He commissioned George Pugh, responsible for work at another local house, Wightwick Manor, to make the panelling and install the elaborately moulded ceilings. These were a very fashionable style of the period and now feature so prominently on the ground floor and in the former billiards room. According George Pugh's accounts ledger "the cost of selecting, making and fixing the Oak panels in the drawing room was £147.12s.0d" in about 1910. Baldwin also had the staircase wall taken down and the stairs widened while removing the wall of his father's office to create a rear hall. The billiards room was reconstructed and a lobby at the rear of the house was also added.
Alderman A. B. Bantock died in 1938 leaving no children and he bequeathed Merridale House and its 43 acres to his wife, with the understanding that on his death it should be given to Wolverhampton Borough Council. Although Mrs. Bantock was to survive her husband by some sixteen years, she donated the house and land to Wolverhampton very soon after his death. She then donated their collection of English porcelain and Chinese ivories. The house and park were discussed by the council and were then accepted at a meeting held on 13th June 1938 where it was decided that the land would be a public park or open space.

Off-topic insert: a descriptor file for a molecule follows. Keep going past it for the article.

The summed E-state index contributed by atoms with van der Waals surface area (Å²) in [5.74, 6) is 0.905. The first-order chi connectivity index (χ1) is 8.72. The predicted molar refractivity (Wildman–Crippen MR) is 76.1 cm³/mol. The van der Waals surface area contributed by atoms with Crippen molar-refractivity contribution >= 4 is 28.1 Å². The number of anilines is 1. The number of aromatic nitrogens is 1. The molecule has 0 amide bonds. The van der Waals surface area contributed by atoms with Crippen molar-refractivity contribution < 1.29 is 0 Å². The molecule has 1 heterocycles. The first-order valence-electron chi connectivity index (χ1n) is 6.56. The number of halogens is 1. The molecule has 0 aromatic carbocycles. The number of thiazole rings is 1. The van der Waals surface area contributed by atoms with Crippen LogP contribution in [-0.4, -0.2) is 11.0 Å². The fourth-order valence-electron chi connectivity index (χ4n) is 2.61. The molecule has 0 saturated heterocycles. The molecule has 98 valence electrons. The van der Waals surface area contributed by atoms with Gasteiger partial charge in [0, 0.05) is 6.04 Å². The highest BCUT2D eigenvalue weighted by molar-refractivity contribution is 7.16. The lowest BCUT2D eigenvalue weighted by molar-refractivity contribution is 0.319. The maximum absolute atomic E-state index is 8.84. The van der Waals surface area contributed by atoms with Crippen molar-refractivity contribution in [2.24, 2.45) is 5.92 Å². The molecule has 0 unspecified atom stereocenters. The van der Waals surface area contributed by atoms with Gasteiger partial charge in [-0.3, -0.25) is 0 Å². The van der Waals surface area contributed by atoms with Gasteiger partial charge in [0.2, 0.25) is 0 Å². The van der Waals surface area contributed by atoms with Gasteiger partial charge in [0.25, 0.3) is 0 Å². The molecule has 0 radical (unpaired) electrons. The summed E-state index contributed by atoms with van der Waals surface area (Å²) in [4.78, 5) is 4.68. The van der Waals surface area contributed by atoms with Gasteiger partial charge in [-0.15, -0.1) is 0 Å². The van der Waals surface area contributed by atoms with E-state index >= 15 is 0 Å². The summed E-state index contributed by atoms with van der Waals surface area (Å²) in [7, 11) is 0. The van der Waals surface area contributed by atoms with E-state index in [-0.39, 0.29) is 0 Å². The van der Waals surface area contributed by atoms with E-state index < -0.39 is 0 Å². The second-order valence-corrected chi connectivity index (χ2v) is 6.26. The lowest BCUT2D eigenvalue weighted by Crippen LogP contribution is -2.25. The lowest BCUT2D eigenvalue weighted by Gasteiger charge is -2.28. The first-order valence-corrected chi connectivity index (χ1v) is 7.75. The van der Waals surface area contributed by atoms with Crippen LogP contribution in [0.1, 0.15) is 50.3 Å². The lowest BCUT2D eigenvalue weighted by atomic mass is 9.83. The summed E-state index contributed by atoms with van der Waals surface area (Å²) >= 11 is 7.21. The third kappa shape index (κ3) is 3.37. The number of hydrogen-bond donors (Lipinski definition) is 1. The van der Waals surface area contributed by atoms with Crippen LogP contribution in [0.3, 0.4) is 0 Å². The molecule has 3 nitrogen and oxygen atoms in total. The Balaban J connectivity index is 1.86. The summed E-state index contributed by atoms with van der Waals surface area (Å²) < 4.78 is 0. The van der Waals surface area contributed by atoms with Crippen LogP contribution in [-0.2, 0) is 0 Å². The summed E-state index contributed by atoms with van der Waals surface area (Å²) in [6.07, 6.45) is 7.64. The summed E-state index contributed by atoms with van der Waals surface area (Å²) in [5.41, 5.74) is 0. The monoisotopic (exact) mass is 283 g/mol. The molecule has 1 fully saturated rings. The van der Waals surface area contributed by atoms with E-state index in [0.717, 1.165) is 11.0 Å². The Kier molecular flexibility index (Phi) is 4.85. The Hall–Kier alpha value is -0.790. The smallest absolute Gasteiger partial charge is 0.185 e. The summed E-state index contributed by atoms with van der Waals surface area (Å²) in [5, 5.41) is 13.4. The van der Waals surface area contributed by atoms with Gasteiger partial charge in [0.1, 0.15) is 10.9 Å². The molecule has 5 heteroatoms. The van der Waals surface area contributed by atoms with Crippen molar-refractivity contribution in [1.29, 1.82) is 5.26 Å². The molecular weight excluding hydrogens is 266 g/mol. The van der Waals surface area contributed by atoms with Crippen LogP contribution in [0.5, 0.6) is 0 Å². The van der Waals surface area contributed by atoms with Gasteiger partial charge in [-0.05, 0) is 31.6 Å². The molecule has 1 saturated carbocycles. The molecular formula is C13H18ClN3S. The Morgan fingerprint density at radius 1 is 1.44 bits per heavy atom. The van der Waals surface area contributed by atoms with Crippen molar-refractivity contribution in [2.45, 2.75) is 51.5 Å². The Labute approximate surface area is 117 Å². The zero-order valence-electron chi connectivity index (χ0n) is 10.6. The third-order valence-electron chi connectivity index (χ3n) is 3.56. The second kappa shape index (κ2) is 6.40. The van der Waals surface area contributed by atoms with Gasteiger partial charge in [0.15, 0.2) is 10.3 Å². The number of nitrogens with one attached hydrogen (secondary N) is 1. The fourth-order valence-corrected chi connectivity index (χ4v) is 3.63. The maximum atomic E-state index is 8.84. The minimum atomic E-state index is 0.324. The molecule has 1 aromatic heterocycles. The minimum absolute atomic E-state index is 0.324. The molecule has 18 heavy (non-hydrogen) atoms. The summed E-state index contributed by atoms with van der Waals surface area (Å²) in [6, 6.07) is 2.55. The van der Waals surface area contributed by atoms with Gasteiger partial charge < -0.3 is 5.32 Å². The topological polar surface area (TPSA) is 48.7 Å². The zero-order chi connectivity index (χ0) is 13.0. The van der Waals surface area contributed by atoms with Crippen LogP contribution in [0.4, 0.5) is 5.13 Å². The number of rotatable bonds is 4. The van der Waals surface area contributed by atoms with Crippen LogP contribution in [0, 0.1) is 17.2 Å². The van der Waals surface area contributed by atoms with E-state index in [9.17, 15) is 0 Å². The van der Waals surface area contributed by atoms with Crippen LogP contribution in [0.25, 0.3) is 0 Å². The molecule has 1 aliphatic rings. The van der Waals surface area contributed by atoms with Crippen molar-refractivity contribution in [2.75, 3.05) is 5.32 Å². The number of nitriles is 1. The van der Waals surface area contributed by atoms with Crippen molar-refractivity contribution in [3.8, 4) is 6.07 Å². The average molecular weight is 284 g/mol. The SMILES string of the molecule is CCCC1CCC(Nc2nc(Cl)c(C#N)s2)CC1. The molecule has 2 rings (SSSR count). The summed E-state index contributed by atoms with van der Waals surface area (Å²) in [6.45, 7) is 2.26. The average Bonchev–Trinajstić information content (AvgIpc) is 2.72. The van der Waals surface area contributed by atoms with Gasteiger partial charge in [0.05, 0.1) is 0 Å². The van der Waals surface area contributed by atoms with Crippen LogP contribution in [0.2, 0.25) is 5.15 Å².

In order to provide a residence for a caretaker part of the ground and first floors have been adapted and are therefore unavailable for public viewing.